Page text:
[18] viXra:1612.0060 [pdf] submitted on 2016-12-05 12:24:08

Spooky Quantum Spin Liquid

Authors: George Rajna
Comments: 23 Pages.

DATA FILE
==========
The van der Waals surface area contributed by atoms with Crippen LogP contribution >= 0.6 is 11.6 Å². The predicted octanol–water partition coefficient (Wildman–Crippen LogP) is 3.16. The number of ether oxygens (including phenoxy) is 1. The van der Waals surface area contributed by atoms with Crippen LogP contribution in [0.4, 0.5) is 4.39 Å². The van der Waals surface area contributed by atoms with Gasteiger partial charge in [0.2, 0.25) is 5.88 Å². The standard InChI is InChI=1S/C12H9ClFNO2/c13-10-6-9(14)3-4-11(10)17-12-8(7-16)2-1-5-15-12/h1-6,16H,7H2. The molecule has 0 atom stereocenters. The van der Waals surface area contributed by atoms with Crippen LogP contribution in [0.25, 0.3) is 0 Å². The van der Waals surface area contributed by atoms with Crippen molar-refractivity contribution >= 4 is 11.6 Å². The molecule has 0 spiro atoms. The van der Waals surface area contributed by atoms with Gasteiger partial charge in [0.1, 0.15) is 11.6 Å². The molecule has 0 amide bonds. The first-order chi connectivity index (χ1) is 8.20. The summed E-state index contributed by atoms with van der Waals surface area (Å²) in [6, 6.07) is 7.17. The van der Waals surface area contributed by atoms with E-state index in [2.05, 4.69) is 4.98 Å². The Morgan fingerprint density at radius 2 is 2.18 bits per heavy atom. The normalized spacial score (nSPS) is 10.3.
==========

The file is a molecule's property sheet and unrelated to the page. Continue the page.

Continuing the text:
Inside a new exotic crystal, physicist Martin Mourigal has observed strong indications of "spooky" action, and lots of it. The results of his experiments, if corroborated over time, would mean that the type of crystal is a rare new material that can house a quantum spin liquid. [13] An international team of researchers have found evidence of a mysterious new state of matter, first predicted 40 years ago, in a real material. This state, known as a quantum spin liquid, causes electrons-thought to be indivisible building blocks of nature-to break into pieces. [12] In a single particle system, the behavior of the particle is well understood by solving the Schrödinger equation. Here the particle possesses wave nature characterized by the de Broglie wave length. In a many particle system, on the other hand, the particles interact each other in a quantum mechanical way and behave as if they are "liquid". This is called quantum liquid whose properties are very different from that of the single particle case. [11] Quantum coherence and quantum entanglement are two landmark features of quantum physics, and now physicists have demonstrated that the two phenomena are "operationally equivalent"—that is, equivalent for all practical purposes, though still conceptually distinct. This finding allows physicists to apply decades of research on entanglement to the more fundamental but less-well-researched concept of coherence, offering the possibility of advancing a wide range of quantum technologies. [10] The accelerating electrons explain not only the Maxwell Equations and the Special Relativity, but the Heisenberg Uncertainty Relation, the Wave-Particle Duality and the electron's spin also, building the Bridge between the Classical and Quantum Theories. The Planck Distribution Law of the electromagnetic oscillators explains the electron/proton mass rate and the Weak and Strong Interactions by the diffraction patterns. The Weak Interaction changes the diffraction patterns by moving the electric charge from one side to the other side of the diffraction pattern, which violates the CP and Time reversal symmetry. The diffraction patterns and the locality of the self-maintaining electromagnetic potential explains also the Quantum Entanglement, giving it as a natural part of the relativistic quantum theory. The asymmetric sides are creating different frequencies of electromagnetic radiations being in the same intensity level and compensating each other. One of these compensating ratios is the electron – proton mass ratio. The lower energy side has no compensating intensity level, it is the dark energy and the corresponding matter is the dark matter.